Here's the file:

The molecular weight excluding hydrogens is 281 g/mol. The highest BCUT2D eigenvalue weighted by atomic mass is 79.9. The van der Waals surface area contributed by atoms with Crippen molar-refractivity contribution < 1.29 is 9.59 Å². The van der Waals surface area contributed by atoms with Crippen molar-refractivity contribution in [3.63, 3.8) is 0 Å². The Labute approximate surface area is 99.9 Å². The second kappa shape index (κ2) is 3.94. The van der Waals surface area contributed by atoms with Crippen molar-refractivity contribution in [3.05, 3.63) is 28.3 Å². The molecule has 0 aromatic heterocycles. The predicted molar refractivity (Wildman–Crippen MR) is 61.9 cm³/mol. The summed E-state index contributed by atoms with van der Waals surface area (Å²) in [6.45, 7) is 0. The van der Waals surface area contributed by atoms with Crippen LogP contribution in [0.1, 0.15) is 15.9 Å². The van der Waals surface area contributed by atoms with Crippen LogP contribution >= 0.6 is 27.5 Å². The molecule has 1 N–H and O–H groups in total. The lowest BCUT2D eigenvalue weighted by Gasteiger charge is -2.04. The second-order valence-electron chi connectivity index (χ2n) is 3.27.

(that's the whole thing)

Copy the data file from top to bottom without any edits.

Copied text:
The molecular weight excluding hydrogens is 281 g/mol. The highest BCUT2D eigenvalue weighted by atomic mass is 79.9. The van der Waals surface area contributed by atoms with Crippen molar-refractivity contribution < 1.29 is 9.59 Å². The van der Waals surface area contributed by atoms with Crippen molar-refractivity contribution in [3.63, 3.8) is 0 Å². The Labute approximate surface area is 99.9 Å². The second kappa shape index (κ2) is 3.94. The van der Waals surface area contributed by atoms with Crippen molar-refractivity contribution in [3.05, 3.63) is 28.3 Å². The molecule has 0 aromatic heterocycles. The predicted molar refractivity (Wildman–Crippen MR) is 61.9 cm³/mol. The summed E-state index contributed by atoms with van der Waals surface area (Å²) in [6.45, 7) is 0. The van der Waals surface area contributed by atoms with Crippen LogP contribution in [0.1, 0.15) is 15.9 Å². The van der Waals surface area contributed by atoms with Crippen LogP contribution >= 0.6 is 27.5 Å². The molecule has 1 N–H and O–H groups in total. The lowest BCUT2D eigenvalue weighted by Gasteiger charge is -2.04. The second-order valence-electron chi connectivity index (χ2n) is 3.27.